If one of your goals for 2022 is to strengthen and sculpt your glutes, we’ve got news — you’re probably not going to achieve it by spending hours doing a squat challenge. While squats are great for overall lower-body strength, but they primarily target your quads, so if you’re looking to really target the glutes, unrolling your exercise mat and adding some glute bridges to your routine might be a good idea. (Looking for a new exercise mat? We’ve hand-picked some of the best yoga mats on the market here).
Glute bridges target all three muscles in the glutes — the maximus, medius, and minimus. Like squats, they also work the backs of your legs, so your hamstrings will feel the burn too, as well as your core and abductor muscles. If you’re new to the exercise or returning to fitness, a glute bridge is a great way to teach yourself what that gym instructor means when they say ‘engage your glutes’, as you have to physically squeeze your butt muscles together to lift your hips up and off the mat. Glute bridges are also one of the best exercises to do if you sit down all day. In fact, I did 50 glute bridges a day for a week and here's what happened.
But how do you do a glute bridge to see results, and how should you progress the movement to single-leg glute bridges or glute bridges with weights or a resistance band? Here’s everything you need to know about adding this exercise to your home workout routine.
How to do a glute bridge
To do a glute bridge with correct form, you’ll need to start by lying on your back on an exercise mat, with your feet pressed into the floor about hip-width apart. Engage your core (think about sucking your belly button into your spine) and squeeze your glutes together as you raise your hips and pelvis to the sky. Squeeze your glutes at the top, before slowly lowering your hips back to their starting position. That’s one rep. To make bodyweight glute bridges harder, raise your arms up to the sky.
What are the benefits of a glute bridge?
Glute bridges target all three muscles in the glutes — the maximus, medius, and minimus. They also work into your hamstrings, core, and adductor muscles. Working on your glute bridges also challenges your stabilization muscles, and works on your posterior chain strength.
The best glute bridge variations
Looking to mix things up? Here's the best glute bridge variations to try:
Single-leg glute bridge
A single-leg glute bridge is the same as a standard bodyweight glute bridge, but this time you only have one leg on the floor, making the exercise much more difficult. To do a single leg glute bridge, plant your left foot into the floor and raise your right leg up at a 45-degree angle. As you lift up, squeeze your glutes and keep your hips level. Think about keeping a straight line from the outstretched foot, through the hip, to the head.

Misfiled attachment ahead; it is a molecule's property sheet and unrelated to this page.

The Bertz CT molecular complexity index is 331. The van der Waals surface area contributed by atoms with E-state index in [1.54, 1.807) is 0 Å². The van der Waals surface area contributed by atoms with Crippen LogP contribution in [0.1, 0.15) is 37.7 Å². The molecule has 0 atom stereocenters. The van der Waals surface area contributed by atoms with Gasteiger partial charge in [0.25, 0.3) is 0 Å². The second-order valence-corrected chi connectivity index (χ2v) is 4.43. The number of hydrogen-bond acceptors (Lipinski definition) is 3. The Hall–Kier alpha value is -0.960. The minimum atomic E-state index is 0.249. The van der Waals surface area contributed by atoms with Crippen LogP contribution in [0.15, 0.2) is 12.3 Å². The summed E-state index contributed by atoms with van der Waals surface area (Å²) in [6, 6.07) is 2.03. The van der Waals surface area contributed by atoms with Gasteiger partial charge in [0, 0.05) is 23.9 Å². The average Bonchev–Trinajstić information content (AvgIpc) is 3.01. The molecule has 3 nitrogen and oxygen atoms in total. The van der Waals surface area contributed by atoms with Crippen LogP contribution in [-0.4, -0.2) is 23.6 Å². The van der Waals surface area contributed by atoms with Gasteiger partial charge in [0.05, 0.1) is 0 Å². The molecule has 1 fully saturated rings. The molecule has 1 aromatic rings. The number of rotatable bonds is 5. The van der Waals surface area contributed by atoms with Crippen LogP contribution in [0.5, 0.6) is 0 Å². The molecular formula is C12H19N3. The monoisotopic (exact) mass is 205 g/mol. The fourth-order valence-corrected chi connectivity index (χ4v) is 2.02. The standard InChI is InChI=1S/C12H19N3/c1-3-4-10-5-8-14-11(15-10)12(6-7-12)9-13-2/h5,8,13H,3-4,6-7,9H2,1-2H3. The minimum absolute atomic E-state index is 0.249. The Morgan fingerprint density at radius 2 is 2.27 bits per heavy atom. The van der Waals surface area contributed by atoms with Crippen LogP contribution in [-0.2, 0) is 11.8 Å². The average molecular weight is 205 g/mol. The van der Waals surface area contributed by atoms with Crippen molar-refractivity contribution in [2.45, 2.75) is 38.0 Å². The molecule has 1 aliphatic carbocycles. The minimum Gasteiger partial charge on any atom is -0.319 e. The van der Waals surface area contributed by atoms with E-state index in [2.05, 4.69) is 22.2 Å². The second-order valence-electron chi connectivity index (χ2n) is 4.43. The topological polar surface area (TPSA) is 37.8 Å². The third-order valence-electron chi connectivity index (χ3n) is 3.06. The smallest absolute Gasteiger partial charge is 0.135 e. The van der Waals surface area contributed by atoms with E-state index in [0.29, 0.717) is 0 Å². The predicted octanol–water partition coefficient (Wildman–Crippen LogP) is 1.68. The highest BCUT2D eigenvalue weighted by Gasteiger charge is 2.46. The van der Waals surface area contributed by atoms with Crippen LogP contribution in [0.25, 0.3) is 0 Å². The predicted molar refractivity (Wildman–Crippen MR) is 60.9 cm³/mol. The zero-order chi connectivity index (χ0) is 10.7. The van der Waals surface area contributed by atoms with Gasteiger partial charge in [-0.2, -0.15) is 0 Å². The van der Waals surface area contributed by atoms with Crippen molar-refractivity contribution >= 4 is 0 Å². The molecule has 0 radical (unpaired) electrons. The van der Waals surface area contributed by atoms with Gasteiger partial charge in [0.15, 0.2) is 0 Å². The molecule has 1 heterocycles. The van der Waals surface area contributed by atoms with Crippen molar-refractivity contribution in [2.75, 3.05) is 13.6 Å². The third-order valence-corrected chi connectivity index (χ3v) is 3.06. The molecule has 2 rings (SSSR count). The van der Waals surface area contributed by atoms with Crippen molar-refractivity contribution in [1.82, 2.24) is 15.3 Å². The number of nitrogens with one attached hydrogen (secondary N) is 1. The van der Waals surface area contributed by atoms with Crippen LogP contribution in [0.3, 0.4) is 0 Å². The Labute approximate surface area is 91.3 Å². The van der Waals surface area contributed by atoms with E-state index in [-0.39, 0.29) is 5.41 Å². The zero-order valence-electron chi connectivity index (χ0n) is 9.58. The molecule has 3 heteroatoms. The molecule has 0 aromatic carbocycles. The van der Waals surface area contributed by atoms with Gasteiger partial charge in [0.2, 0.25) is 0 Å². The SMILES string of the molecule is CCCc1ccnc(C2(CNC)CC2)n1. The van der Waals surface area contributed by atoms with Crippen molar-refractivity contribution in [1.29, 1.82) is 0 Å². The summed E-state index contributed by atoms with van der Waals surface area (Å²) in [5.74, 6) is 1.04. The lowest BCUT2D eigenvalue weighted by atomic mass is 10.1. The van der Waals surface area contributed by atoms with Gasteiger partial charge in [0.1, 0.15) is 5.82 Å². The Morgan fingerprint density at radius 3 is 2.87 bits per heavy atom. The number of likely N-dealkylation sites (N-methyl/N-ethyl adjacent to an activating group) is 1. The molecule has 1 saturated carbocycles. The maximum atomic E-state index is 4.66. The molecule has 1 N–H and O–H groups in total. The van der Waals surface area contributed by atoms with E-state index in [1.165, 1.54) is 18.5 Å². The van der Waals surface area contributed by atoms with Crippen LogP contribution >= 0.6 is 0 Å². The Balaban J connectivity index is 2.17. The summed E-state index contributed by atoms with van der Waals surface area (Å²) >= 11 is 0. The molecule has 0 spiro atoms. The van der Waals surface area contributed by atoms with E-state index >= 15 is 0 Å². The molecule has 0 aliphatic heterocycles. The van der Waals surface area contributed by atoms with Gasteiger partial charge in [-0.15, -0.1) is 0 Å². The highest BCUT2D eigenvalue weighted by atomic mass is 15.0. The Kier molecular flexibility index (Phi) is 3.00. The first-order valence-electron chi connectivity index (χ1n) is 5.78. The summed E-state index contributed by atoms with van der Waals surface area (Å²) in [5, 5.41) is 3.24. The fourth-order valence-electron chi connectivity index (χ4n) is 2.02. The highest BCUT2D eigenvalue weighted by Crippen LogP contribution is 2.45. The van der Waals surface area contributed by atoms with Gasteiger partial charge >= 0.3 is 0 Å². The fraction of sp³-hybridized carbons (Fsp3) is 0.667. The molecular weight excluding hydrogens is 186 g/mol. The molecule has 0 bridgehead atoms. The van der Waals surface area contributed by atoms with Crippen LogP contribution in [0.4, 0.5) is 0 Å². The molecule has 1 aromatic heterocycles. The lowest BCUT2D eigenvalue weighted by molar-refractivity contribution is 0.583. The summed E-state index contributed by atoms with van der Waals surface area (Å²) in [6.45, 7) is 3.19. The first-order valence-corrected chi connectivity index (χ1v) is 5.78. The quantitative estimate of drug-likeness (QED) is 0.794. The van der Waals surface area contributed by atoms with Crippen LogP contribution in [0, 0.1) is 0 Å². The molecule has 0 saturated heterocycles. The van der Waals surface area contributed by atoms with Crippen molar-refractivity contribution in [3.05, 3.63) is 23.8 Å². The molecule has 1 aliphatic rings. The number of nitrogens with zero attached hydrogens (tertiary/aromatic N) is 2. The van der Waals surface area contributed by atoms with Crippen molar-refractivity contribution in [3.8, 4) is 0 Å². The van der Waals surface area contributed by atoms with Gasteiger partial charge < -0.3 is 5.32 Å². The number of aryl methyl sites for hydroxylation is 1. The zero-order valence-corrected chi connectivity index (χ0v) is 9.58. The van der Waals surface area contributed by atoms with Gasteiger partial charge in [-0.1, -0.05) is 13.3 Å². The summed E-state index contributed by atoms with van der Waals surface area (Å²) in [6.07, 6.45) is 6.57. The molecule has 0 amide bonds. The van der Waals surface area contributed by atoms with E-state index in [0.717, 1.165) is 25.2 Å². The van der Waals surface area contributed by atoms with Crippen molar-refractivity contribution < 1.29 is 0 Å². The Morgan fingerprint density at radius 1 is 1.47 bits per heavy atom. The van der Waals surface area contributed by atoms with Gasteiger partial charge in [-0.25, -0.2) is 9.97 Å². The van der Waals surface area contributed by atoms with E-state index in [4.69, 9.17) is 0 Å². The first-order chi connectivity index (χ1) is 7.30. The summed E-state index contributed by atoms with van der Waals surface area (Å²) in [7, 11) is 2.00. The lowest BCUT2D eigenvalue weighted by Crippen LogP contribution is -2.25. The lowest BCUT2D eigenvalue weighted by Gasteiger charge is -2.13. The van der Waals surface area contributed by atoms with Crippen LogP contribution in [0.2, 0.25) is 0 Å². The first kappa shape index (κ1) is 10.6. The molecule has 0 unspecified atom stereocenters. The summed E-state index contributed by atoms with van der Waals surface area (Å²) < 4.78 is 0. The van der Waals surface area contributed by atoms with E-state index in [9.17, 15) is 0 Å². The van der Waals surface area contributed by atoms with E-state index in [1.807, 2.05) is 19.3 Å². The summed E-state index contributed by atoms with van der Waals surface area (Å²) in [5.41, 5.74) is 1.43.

Weighted glute bridge
When you add weights, the glute bridge seems very similar to a hip thrust, but there is one key difference. Your back is still pressed on the floor, as opposed to a hip thrust, where your back is usually on a bench. Use a dumbbell or a bar and hold the weight on the hip bones. Push up, engaging your glutes, pause at the top and lower back down to your starting position. Make sure the entire exercise is slow and controlled.
Resistance band glute bridge
Another way to increase the intensity of your glute bridge once you’ve mastered the bodyweight version is to add a looped resistance band. The resistance band adds extra resistance to the move, working your glute muscles harder. To do a resistance band glute bridge, add a looped resistance band above your knees, and push your thighs out against the band as you raise your hips off the mat. If you don’t have a looped band, you can also use a longer theraband and tie it around your legs, just make sure the resistance band isn’t actually over the knees.
Need to update your home workout kit? We've hand-picked the best resistance bands on the market here.
Stability ball glute bridge
The last glute bridge variation to add to your workout is a glute bridge on a medicine ball, stability ball, or a Pilates ball. To do this, elevate your feet by placing them on the ball, digging your heels into the ball to keep it from moving. Keep pressing down on the ball as you perform the glute bridge.
Alternatively, if you’re using a Pilates ball, you can also place it between your knees while performing a glute bridge. As you get to the top of the exercise, squeeze in on the ball to work your inner thigh muscles at the same time.
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Jane McGuire is Tom's Guide's Fitness editor, which means she looks after everything fitness related - from running gear to yoga mats. An avid runner, Jane has tested and reviewed fitness products for the past five years, so knows what to look for when finding a good running watch or a pair of shorts with pockets big enough for your smartphone. When she's not pounding the pavements, you'll find Jane striding round the Surrey Hills, taking far too many photos of her puppy.